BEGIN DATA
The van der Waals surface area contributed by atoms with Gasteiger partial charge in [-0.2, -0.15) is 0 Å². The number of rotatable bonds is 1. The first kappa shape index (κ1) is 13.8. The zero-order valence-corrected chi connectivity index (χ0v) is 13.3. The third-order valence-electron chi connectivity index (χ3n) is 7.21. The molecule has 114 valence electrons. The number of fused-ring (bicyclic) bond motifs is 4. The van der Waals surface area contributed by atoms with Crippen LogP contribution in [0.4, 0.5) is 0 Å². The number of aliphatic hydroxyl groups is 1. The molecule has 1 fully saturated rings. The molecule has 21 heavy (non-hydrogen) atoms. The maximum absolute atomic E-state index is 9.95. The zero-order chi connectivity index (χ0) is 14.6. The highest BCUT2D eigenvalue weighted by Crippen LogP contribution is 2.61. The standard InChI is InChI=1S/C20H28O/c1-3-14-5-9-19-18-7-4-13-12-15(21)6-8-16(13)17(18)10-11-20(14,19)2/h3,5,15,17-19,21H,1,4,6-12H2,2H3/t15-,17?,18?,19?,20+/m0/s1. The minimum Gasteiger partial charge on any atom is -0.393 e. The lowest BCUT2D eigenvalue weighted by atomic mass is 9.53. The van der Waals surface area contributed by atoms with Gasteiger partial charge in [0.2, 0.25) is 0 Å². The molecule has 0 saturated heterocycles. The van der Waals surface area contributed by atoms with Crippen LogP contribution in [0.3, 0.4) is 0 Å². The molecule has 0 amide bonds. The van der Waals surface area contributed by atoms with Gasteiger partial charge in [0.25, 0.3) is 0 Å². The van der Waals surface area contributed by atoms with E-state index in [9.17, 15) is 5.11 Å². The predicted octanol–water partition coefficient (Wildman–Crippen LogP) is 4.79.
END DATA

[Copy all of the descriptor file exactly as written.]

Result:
The van der Waals surface area contributed by atoms with Gasteiger partial charge in [-0.2, -0.15) is 0 Å². The number of rotatable bonds is 1. The first kappa shape index (κ1) is 13.8. The zero-order valence-corrected chi connectivity index (χ0v) is 13.3. The third-order valence-electron chi connectivity index (χ3n) is 7.21. The molecule has 114 valence electrons. The number of fused-ring (bicyclic) bond motifs is 4. The van der Waals surface area contributed by atoms with Crippen LogP contribution in [0.4, 0.5) is 0 Å². The number of aliphatic hydroxyl groups is 1. The molecule has 1 fully saturated rings. The molecule has 21 heavy (non-hydrogen) atoms. The maximum absolute atomic E-state index is 9.95. The zero-order chi connectivity index (χ0) is 14.6. The highest BCUT2D eigenvalue weighted by Crippen LogP contribution is 2.61. The standard InChI is InChI=1S/C20H28O/c1-3-14-5-9-19-18-7-4-13-12-15(21)6-8-16(13)17(18)10-11-20(14,19)2/h3,5,15,17-19,21H,1,4,6-12H2,2H3/t15-,17?,18?,19?,20+/m0/s1. The minimum Gasteiger partial charge on any atom is -0.393 e. The lowest BCUT2D eigenvalue weighted by atomic mass is 9.53. The van der Waals surface area contributed by atoms with Gasteiger partial charge in [0.2, 0.25) is 0 Å². The molecule has 0 saturated heterocycles. The van der Waals surface area contributed by atoms with Crippen LogP contribution in [0.3, 0.4) is 0 Å². The molecule has 0 amide bonds. The van der Waals surface area contributed by atoms with Gasteiger partial charge in [0.25, 0.3) is 0 Å². The van der Waals surface area contributed by atoms with E-state index in [9.17, 15) is 5.11 Å². The predicted octanol–water partition coefficient (Wildman–Crippen LogP) is 4.79.